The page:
AARP New York Warns of Top 3 Election Season Scams to Avoid

Oct 25, 2012, 07:00 ET from AARP New York

With Election Day Approaching Scammers Up Their Game to Defraud Voters of Their Money & Identities

NEW YORK, Oct. 25, 2012 /PRNewswire-USNewswire/ -- Election Day is just two weeks away, and while candidates across New York and the nation are courting votes, scammers may be trying to get something else from voters: their money and identity.  Today, AARP New York issued the top three election season scams to watch out for.

"Voters across New York State are caught up in the excitement of a presidential election year, and voter enthusiasm is a good thing, but we want to be sure they don't also get caught off guard by scammers," said David McNally, Sr. Manager of Government Affairs for AARP in New York. "We hope that by calling attention to three common voter-related scams, we can help prevent New Yorkers from becoming the next victims."

AARP's Top Three Election Season Scams:

1. Survey swindles. Along with Gallup, Quinnipiac University and other legitimate pollsters, there are plenty of unscrupulous telephone survey-takers whose real goal is to collect your personal information or money. 

Tips to avoid it:  

  • The survey taker may ask a few softball questions about candidates and issues before moving into more sensitive inquiries about your income, medications or the like.  If they get you to divulge personal data, they can use it for identity theft or sell it to other companies that will then hit you with yet more phone calls or spam.
  • Don't let Caller ID fool you. Crooks can use special technology to make legitimate survey-taking companies number and name appear when the phone rings.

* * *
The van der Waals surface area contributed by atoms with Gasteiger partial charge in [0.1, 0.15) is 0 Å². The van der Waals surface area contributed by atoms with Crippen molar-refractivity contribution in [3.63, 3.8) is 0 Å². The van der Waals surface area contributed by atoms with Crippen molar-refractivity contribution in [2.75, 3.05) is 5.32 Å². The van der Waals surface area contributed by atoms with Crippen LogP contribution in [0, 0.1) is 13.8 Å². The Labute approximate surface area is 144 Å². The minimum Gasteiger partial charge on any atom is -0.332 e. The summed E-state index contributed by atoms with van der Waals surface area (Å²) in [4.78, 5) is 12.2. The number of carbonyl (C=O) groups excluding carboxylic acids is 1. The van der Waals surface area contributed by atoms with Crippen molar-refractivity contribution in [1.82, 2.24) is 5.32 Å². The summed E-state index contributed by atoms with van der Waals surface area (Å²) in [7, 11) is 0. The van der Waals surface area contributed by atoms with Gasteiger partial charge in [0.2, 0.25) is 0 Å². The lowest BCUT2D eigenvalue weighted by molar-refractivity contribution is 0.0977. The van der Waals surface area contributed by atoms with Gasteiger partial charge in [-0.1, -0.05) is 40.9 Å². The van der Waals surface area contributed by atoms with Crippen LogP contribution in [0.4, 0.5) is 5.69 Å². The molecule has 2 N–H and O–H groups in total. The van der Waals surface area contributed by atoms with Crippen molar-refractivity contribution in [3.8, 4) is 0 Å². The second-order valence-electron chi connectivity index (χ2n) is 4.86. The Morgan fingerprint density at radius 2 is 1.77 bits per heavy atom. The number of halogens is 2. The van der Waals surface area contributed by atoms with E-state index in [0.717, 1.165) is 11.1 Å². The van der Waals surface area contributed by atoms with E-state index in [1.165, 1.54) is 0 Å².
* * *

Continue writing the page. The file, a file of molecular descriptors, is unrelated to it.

• Don't fall for prize lies. The Better Business Bureau warns about an ongoing "free cruise" offer for completing a political survey over the phone. At the end, you're asked to give your credit card number to cover "port fees and taxes." Don't do it, it's a scam.

2. "Easy" registration...or quick identity theft? In the weeks before every election, unsolicited phone calls, letters and front-door offers proliferate asking you to update or "confirm" your voter registration. This is an old ruse to collect personal and financial information such as credit card numbers for identity theft. These scammers have already struck in retiree-rich Florida.

Tips to avoid it:

  • People can't register over the phone in New York.  Actual signatures and only the last four digits of Social Security number are required in New York.
  • The Federal Trade Commission adds that in legitimate voter registration drives, you'll be given a form that you directly return to the appropriate agency. You'll never be asked to provide financial information.

3. The "pay us" play.  Some scammers are even looking to get paid for completing free voter registration paper work. There is absolutely no need to pay legal-but-unnecessary companies offering this "service."

Tips to avoid it:

  • If you can't get a registration form at a city, county or township clerk or election board office (or at a post office, library or other public facility), you can find one easily online at the New York State Board of Elections website: along with voting requirements. Fill it out and file it — not a cent need change hands.

The tips are courtesy of AARP contributing writer and scam expert Sid Kirchheimer, the author of Scam-Proof Your Life, published by AARP Books/Sterling.

AARP has over 2.7 million members in New York.

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